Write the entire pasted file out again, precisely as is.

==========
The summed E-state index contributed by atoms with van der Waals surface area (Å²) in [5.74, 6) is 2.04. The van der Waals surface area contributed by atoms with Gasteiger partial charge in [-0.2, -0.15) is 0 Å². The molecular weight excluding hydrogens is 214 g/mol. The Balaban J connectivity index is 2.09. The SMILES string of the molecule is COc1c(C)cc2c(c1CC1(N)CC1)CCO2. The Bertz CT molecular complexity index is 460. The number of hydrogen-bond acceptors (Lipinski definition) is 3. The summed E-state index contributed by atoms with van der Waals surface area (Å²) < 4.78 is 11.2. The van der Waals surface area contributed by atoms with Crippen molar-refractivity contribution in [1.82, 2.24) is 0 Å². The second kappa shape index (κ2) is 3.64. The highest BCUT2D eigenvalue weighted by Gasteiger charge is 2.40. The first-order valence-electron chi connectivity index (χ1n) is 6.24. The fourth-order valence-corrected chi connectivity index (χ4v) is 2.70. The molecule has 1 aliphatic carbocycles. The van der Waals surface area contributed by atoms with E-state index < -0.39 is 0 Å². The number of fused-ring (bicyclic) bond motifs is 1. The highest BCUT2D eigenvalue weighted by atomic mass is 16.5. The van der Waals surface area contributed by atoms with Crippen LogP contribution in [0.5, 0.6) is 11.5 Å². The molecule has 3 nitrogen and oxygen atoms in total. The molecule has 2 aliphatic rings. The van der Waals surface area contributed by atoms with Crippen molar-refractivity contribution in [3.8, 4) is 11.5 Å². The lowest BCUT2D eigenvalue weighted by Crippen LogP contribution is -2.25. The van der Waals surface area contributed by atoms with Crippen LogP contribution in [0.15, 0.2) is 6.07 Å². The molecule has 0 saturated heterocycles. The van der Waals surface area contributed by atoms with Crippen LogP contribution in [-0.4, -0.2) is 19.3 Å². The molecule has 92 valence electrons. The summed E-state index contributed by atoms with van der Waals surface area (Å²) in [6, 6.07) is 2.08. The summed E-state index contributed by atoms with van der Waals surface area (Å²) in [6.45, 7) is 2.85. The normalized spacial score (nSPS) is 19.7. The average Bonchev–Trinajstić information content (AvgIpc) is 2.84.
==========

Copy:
The summed E-state index contributed by atoms with van der Waals surface area (Å²) in [5.74, 6) is 2.04. The van der Waals surface area contributed by atoms with Gasteiger partial charge in [-0.2, -0.15) is 0 Å². The molecular weight excluding hydrogens is 214 g/mol. The Balaban J connectivity index is 2.09. The SMILES string of the molecule is COc1c(C)cc2c(c1CC1(N)CC1)CCO2. The Bertz CT molecular complexity index is 460. The number of hydrogen-bond acceptors (Lipinski definition) is 3. The summed E-state index contributed by atoms with van der Waals surface area (Å²) < 4.78 is 11.2. The van der Waals surface area contributed by atoms with Crippen molar-refractivity contribution in [1.82, 2.24) is 0 Å². The second kappa shape index (κ2) is 3.64. The highest BCUT2D eigenvalue weighted by Gasteiger charge is 2.40. The first-order valence-electron chi connectivity index (χ1n) is 6.24. The fourth-order valence-corrected chi connectivity index (χ4v) is 2.70. The molecule has 1 aliphatic carbocycles. The van der Waals surface area contributed by atoms with E-state index < -0.39 is 0 Å². The number of fused-ring (bicyclic) bond motifs is 1. The highest BCUT2D eigenvalue weighted by atomic mass is 16.5. The van der Waals surface area contributed by atoms with Crippen LogP contribution in [0.5, 0.6) is 11.5 Å². The molecule has 3 nitrogen and oxygen atoms in total. The molecule has 2 aliphatic rings. The van der Waals surface area contributed by atoms with Crippen molar-refractivity contribution in [3.8, 4) is 11.5 Å². The lowest BCUT2D eigenvalue weighted by Crippen LogP contribution is -2.25. The van der Waals surface area contributed by atoms with Crippen LogP contribution in [0.15, 0.2) is 6.07 Å². The molecule has 0 saturated heterocycles. The van der Waals surface area contributed by atoms with Crippen LogP contribution in [-0.4, -0.2) is 19.3 Å². The molecule has 92 valence electrons. The summed E-state index contributed by atoms with van der Waals surface area (Å²) in [6, 6.07) is 2.08. The summed E-state index contributed by atoms with van der Waals surface area (Å²) in [6.45, 7) is 2.85. The normalized spacial score (nSPS) is 19.7. The average Bonchev–Trinajstić information content (AvgIpc) is 2.84.